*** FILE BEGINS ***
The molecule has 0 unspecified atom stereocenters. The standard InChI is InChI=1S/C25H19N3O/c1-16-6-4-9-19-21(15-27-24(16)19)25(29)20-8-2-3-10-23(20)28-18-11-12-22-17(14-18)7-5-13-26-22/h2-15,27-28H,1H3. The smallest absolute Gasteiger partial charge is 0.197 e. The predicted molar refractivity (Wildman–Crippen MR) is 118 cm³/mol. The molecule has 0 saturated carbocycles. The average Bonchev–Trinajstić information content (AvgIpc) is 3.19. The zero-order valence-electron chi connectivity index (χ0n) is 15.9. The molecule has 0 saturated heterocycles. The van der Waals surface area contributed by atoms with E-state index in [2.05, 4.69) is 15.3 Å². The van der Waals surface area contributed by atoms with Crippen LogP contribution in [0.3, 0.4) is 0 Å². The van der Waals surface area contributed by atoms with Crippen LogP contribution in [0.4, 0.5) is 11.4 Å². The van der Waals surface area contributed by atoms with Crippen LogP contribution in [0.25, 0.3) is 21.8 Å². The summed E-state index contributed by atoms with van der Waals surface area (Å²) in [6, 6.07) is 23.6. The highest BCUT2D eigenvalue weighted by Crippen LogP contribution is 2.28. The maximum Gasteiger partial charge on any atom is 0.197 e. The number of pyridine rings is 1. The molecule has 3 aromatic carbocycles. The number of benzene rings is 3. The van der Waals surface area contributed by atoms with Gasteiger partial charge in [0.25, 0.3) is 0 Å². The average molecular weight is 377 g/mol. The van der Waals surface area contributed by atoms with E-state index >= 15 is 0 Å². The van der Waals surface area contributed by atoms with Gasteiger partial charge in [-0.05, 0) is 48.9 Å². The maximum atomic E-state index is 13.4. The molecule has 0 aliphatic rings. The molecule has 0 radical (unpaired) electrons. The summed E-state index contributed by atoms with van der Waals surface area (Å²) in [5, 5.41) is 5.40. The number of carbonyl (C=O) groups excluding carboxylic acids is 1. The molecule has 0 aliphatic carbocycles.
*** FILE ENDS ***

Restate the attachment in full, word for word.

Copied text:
The molecule has 0 unspecified atom stereocenters. The standard InChI is InChI=1S/C25H19N3O/c1-16-6-4-9-19-21(15-27-24(16)19)25(29)20-8-2-3-10-23(20)28-18-11-12-22-17(14-18)7-5-13-26-22/h2-15,27-28H,1H3. The smallest absolute Gasteiger partial charge is 0.197 e. The predicted molar refractivity (Wildman–Crippen MR) is 118 cm³/mol. The molecule has 0 saturated carbocycles. The average Bonchev–Trinajstić information content (AvgIpc) is 3.19. The zero-order valence-electron chi connectivity index (χ0n) is 15.9. The molecule has 0 saturated heterocycles. The van der Waals surface area contributed by atoms with E-state index in [2.05, 4.69) is 15.3 Å². The van der Waals surface area contributed by atoms with Crippen LogP contribution in [0.3, 0.4) is 0 Å². The van der Waals surface area contributed by atoms with Crippen LogP contribution in [0.4, 0.5) is 11.4 Å². The van der Waals surface area contributed by atoms with Crippen LogP contribution in [0.25, 0.3) is 21.8 Å². The summed E-state index contributed by atoms with van der Waals surface area (Å²) in [6, 6.07) is 23.6. The highest BCUT2D eigenvalue weighted by Crippen LogP contribution is 2.28. The maximum Gasteiger partial charge on any atom is 0.197 e. The number of pyridine rings is 1. The molecule has 3 aromatic carbocycles. The number of benzene rings is 3. The van der Waals surface area contributed by atoms with Gasteiger partial charge in [0.25, 0.3) is 0 Å². The average molecular weight is 377 g/mol. The van der Waals surface area contributed by atoms with E-state index >= 15 is 0 Å². The van der Waals surface area contributed by atoms with Gasteiger partial charge in [-0.05, 0) is 48.9 Å². The maximum atomic E-state index is 13.4. The molecule has 0 aliphatic rings. The molecule has 0 radical (unpaired) electrons. The summed E-state index contributed by atoms with van der Waals surface area (Å²) in [5, 5.41) is 5.40. The number of carbonyl (C=O) groups excluding carboxylic acids is 1. The molecule has 0 aliphatic carbocycles.